With every purchase, return, complaint about sizing, click and like, AI builds a more detailed portrait of the customer. “It’s exactly like working with a personal shopper,” says Frank and Oak co-founder and CEO Ethan Song. “The recommendations get stronger as the relationship goes on. Except the AI allows us to offer the customized service on a much larger scale, at a much lower price.”

San Francisco–based undergarment maker ThirdLove has also begun using AI-guided data analysis to customize its products. By studying the bust measurements of its shoppers, the lingerie company realized many women required specialized sizing, including half-sized cups, they hadn’t been offering. Nor were those sizing options being offered by traditional retailers such as Victoria’s Secret, which currently sells roughly half of women’s underwear in America.

So in 2017, ThirdLove launched a beta-program, adding 25 bra sizes to bring its total number of options to 70. “That sold out in eight days,” says co-founder Heidi Zak, a former Google executive. Upon the program’s official launch, “there were 1.3 million women on ThirdLove’s waitlist for these new sizes.”

The granular customer profiles AI provides have also helped companies like ThirdLove and Frank and Oak improve their back-end efficiency. “With data, we see what’s trending in terms of purchases, likes and other feedback, so we know exactly how much of what products we should order,” says Song. Likewise, “ThirdLove is able to offer more sizes than most brands because we are online-only,” says Zak. Rather than investing in mall space, they can put more money into the quality of their inventory. This in turn has fuelled expansion at both companies. Earlier this year, ThirdLove was described as one of America’s fastest growing companies by Forbes magazine, due to its 400 per cent average annual revenue growth in each of its five years of operation (sales at Victoria’s Secret, meanwhile, have been declining since 2016). And at Frank and Oak, between 2012, when it launched, and 2015, revenues exploded by 18,000 per cent.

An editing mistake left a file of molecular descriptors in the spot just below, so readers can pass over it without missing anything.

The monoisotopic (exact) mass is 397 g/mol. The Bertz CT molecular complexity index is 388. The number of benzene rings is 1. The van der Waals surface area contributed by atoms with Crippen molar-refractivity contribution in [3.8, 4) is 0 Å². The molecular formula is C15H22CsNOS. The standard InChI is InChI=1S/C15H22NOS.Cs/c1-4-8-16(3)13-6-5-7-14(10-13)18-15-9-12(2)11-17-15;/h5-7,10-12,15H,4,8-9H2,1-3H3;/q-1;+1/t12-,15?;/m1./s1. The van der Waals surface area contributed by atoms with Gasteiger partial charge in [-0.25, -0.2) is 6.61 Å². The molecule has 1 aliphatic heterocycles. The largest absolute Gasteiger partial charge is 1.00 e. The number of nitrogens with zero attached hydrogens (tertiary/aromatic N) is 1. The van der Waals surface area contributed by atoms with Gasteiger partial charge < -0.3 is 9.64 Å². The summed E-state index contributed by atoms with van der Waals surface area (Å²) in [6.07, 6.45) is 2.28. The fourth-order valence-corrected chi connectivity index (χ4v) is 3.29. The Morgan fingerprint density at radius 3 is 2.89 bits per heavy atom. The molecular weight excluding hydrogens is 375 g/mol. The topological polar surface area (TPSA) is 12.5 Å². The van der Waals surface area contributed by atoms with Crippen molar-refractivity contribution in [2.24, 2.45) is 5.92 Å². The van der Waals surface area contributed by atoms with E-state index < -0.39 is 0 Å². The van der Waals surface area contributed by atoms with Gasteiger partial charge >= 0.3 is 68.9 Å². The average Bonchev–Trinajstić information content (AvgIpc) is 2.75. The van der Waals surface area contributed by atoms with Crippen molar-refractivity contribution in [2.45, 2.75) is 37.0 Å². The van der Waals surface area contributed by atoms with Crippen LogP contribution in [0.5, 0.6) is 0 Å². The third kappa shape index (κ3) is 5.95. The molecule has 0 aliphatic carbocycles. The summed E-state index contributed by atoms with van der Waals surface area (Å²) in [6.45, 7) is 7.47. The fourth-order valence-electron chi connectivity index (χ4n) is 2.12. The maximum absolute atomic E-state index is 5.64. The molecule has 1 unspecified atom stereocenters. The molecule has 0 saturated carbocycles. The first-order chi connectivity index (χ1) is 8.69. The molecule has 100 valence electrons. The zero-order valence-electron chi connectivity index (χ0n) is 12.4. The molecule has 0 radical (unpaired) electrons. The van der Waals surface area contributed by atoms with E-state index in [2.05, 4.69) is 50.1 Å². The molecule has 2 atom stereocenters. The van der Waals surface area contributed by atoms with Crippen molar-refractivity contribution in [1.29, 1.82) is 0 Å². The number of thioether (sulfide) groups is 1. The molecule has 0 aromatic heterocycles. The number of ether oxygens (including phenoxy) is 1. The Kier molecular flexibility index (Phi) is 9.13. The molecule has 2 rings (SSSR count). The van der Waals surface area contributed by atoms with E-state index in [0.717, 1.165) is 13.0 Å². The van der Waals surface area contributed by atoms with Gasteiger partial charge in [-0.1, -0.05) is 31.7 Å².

Portuguese footwear start-up Undandy takes customization one step further. It has built an online 3-D modelling tool that allows men (just men, for now) to design their own custom brogues, boots and sneakers. The interface offers a staggering 156 billion combinations of material and aesthetic choices. (The shoes themselves, notably, are handmade by European cobblers, the same way they’ve been made for generations.)

A custom pair of brogues costs about $245, and anything that doesn’t fit is altered free of charge until it’s right. “The next plan,” says co-founder Rafic Daud, “is that we go into 3-D printing, so we’ll be able to build a custom cast around a customer’s foot, to create the best fit.” Now, if someone could write an algorithm to solve the eternal problem: how to match your shoes with your belt.